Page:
FOR this new mother, Google has become my best friend because it never fails to answer even the most niggling of questions. But, for the same reason, it is also my worst enemy.
When an angry red rash appeared on my son’s belly and cute little behind, I promptly consulted Google. Type “red rash on babies” and the chances are you will be greeted with a picture of a baby with nasty eczema and a long list of links to hives, scabies and other obscure but scary-looking conditions. Of course, the horrible nappy rash is right there too — accompanied by more gruesome pictures, thank you.
Captive to my hungry mind, I spent the entire night studying the top 20 links, fretting that my poor baby was down with some kind of disfiguring skin condition. When daylight broke and the paediatrician took a look, he burst my dark bubble, gently cooing that it was just a minor allergic reaction to something he has eaten.
Can you believe that? After I had become an internet expert on the worst eczema that is waiting to pounce on your baby?
“Minor allergy?!” Seriously, doctor? But, try as I might with the googled evidence, he just smiled reassuringly.
Does that sound vaguely familiar?
According to Eurostat, searching the internet for medical advice has become an epidemic in its own right. It found that the number of people in the European Union who sought Dr Google’s opinion had skyrocketed between 2006 and 2016. In Ireland, Greece and Spain, close to six times the number of people used the internet for health-related information, while nine other member countries had double the number of people who did so last year compared with a decade ago.
Malaysians should not be too far off, given that a survey by the Malaysian Communications and Multimedia Communications (MCMC) last year found that 90.1% of internet users would go online to get the information they need.
For sure, googling for answers to our burning questions has become a reflex these days and this is unlikely to stop in the foreseeable future.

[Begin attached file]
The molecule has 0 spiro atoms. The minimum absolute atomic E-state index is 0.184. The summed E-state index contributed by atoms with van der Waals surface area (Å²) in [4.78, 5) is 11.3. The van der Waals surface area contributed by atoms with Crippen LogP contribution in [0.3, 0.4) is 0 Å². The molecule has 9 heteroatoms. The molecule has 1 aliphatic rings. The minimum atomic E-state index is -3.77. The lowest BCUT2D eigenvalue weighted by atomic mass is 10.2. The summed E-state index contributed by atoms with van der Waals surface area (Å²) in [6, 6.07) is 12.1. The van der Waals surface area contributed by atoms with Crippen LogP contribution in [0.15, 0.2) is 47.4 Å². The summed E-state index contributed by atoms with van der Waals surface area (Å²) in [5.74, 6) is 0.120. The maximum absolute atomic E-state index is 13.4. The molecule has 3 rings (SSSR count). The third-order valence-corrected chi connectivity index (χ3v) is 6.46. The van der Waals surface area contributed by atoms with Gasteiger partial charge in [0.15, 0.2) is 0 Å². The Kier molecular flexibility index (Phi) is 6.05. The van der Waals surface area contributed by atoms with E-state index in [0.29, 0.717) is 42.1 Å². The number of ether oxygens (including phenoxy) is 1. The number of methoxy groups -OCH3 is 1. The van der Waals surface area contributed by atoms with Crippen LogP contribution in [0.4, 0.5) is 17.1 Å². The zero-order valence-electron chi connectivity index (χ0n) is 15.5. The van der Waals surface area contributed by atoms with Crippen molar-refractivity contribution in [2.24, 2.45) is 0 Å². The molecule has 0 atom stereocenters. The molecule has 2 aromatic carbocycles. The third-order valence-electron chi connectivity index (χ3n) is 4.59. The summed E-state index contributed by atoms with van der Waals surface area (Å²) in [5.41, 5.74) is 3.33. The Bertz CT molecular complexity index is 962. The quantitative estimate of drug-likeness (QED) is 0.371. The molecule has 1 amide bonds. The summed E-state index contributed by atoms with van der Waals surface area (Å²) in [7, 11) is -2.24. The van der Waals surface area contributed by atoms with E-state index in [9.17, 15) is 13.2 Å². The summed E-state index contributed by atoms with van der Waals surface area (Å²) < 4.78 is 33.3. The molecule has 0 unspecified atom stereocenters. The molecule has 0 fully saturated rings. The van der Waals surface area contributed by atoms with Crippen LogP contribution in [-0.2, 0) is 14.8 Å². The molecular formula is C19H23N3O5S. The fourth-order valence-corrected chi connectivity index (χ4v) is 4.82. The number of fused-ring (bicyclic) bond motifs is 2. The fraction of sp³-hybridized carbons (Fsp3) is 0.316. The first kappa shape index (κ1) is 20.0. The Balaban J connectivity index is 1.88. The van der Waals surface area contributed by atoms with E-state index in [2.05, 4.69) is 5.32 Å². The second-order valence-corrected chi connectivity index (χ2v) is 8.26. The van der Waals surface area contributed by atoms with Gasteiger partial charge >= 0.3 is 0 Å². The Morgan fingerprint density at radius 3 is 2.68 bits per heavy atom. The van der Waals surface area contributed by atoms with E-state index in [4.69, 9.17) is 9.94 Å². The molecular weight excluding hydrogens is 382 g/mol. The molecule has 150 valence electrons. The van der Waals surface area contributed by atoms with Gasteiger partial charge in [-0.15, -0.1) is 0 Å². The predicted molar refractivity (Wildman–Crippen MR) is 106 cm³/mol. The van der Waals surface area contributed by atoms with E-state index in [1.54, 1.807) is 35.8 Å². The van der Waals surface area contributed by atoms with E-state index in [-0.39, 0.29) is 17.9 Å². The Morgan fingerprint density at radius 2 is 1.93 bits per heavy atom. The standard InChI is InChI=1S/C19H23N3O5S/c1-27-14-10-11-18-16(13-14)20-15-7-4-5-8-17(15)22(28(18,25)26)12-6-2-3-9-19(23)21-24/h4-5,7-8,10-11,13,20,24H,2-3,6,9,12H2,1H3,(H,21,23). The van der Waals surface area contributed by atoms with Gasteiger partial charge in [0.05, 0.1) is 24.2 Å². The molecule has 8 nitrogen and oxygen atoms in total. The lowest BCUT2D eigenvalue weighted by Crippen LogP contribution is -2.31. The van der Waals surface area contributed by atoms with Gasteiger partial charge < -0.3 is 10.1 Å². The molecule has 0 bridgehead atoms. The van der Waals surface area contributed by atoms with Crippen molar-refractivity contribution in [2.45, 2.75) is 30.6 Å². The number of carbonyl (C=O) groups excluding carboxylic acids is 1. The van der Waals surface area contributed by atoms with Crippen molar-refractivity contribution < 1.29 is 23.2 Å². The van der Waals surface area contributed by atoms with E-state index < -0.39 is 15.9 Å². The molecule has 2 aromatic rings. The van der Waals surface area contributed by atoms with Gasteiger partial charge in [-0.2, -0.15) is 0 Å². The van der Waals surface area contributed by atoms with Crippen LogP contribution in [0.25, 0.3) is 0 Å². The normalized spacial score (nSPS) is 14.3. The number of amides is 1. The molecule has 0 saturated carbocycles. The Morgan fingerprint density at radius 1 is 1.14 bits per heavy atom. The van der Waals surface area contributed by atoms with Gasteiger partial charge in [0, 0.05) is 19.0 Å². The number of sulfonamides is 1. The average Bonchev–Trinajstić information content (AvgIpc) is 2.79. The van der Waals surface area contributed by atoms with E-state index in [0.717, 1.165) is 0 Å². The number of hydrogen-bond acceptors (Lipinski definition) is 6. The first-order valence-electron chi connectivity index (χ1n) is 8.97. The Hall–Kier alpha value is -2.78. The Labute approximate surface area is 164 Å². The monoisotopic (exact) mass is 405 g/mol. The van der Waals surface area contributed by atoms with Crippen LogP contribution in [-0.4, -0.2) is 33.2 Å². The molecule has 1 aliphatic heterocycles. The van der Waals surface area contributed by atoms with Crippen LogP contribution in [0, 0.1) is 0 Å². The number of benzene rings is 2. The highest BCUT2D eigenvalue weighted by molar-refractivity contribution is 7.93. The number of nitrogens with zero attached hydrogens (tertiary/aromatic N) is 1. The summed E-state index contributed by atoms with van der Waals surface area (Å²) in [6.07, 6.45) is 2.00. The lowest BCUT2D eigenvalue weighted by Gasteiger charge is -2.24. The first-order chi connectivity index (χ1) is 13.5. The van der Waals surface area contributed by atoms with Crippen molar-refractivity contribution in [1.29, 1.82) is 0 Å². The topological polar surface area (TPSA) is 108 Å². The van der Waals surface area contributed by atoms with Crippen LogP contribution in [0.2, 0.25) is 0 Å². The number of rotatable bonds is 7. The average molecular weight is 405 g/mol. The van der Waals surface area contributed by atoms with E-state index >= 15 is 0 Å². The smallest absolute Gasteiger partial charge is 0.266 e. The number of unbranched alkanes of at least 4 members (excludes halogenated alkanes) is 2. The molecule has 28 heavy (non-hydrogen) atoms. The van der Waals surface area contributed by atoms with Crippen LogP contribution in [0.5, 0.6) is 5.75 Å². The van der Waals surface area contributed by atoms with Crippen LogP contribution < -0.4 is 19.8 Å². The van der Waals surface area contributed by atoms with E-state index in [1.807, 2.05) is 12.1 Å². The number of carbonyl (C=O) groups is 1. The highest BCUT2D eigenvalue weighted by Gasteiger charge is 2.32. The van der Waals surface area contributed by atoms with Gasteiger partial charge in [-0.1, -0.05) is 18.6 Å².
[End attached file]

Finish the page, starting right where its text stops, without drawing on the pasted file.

The problem is, a significant amount of medical-related information online has been proved to be grossly erroneous.
SurveyMonkey director of international marketing Eli Schwartz writes in the American news and opinion website HuffPost that a large proportion of the health information found online is written by content marketers, rather than medical experts, where their primary job is to bring traffic to a website.
Worse, content marketers usually source their writing from OTHER websites. It usually ends up with a mix of great medical resources and other less reliable sources or articles curated to sell a particular product, says Schwartz.
So, exercising a little common sense and discretion could spare one the unnecessary anxiety and stress that usually accompanies Dr Google’s diagnosis and advice.
On that, Malaysians may have a problem, given that we are such a trusting lot. According to MCMC’s survey, 45.6% of internet users trust the information they find on the internet.
Just look at the newsfeed on Facebook these days. There’s a high possibility that you will come across some articles that have been circulated to death about how a twitching eye could be a sign of brain tumour or some miracle pill will effectively detox your body in three days.
That’s not to say that we should throw the baby out with the bathwater. Instead, it’s a call for us to be better informed and not misinformed.
So, if you’ve googled and tested one or two natural home remedies for your rash and it refuses to go away, it may be time to go to the doctor’s. Trust me.